Monica Lewinsky has had more than anybody’s fair share of public shaming. We all know her story. She was the intern famously dismissed by Bill Clinton, the President of the United States, as “that woman.” There was “that dress.” And “that impeachment.”
For a long time humiliating Monica Lewinsky was the pleasurable hobby of pretty much everyone – from politicians on the hard right who delighted in the grubbiness of it all, to Jenny Craig who dumped her as a weight loss ambassador because they thought that actually, she wasn’t a very good role model. For years after her public humiliation Lewinsky barely worked, because nobody would hire her. She was the butt of every joke. Eventually she moved to London. Dating was hard and at 41 she hasn’t married or had children. She slipped away from the spotlight for ten years.
But now Monica Lewinsky is back in the public eye – not because Hilary Clinton might be the next president, or Bill continues to enjoy the spoils of having once been a beloved President – but because she wants to be.
Because she now wants to talk about the culture of shame and humiliation that pervades most corners of the internet right now.
Last year Lewinsky wrote an essay for Vanity Fair Magazine on why she was now, after a long time trying to avoid it, seeking the spotlight – on her past and present self.
“I’ve decided, finally, to stick my head above the parapet so that I can take back my narrative and give a purpose to my past. (What this will cost me, I will soon find out.) Despite what some headlines will falsely report about this piece, this is not about Me versus the Clintons. Their lives have moved on; they occupy,” she wrote.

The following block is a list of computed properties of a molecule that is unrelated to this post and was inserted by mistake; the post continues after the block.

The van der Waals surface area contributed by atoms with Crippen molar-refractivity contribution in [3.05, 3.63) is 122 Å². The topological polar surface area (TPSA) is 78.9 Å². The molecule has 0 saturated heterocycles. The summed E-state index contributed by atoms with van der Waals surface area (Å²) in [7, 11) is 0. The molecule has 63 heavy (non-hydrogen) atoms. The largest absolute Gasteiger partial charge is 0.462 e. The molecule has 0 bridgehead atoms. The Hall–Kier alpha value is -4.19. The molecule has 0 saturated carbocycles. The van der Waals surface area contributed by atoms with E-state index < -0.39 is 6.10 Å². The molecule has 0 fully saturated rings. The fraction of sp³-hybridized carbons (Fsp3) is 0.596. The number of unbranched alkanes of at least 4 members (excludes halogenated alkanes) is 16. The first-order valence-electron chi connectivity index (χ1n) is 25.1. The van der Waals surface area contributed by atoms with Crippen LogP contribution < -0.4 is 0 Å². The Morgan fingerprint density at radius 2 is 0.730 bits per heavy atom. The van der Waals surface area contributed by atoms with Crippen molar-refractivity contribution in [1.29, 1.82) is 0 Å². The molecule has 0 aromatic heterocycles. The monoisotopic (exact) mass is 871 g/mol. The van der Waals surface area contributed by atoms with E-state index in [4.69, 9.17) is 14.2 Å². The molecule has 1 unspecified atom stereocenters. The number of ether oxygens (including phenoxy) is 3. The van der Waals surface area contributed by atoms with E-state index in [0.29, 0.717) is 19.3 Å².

Of the culture of humiliation – of which she has long been an unwilling mascot –
“We have created, to borrow a term from historian Nicolaus Mills, a “culture of humiliation” that not only encourages and revels in Schadenfreude but also rewards those who humiliate others, from the ranks of the paparazzi to the gossip bloggers, the late-night comedians, and the Web “entrepreneurs” who profit from clandestine videos.”
This week Lewinsky gave a TED talk on the very topics she touched on in her essay – on shame, on being a joke to the world.
As Lewinsky pointed out in the speech, she went viral before things went viral.
“In 1998, I lost my reputation and my dignity. … I lost my sense of self.When this happened to me, 17 years ago, there was no name for it. Now we call it cyber-bullying.”
And as Lewinsky says, it has to stop. She’s calling on for people to not be “bystanders” to shaming and bullying – on and offline – and instead to be “upstanders.”
“With every click we make a choice,” says Lewinsky.
“We need to return to a long-held value of compassion and empathy.”
Importantly too, as Eleanor Roosevelt once said, we must always remember that nobody can make you feel inferior without your permission.
For Lewinsky, this has been one of the most difficult parts of her journey toward healing – self-compassion. But now she’s ready for it.
“The top-note answer was and is: Because it’s time. Time to stop tiptoeing around my past … Time to take back my narrative,” she says. “Anyone who is suffering from shame and public humiliation needs to know one thing: you can survive it. I know it’s hard. It may not be painless, quick or easy, but you can insist on a different ending to your story.”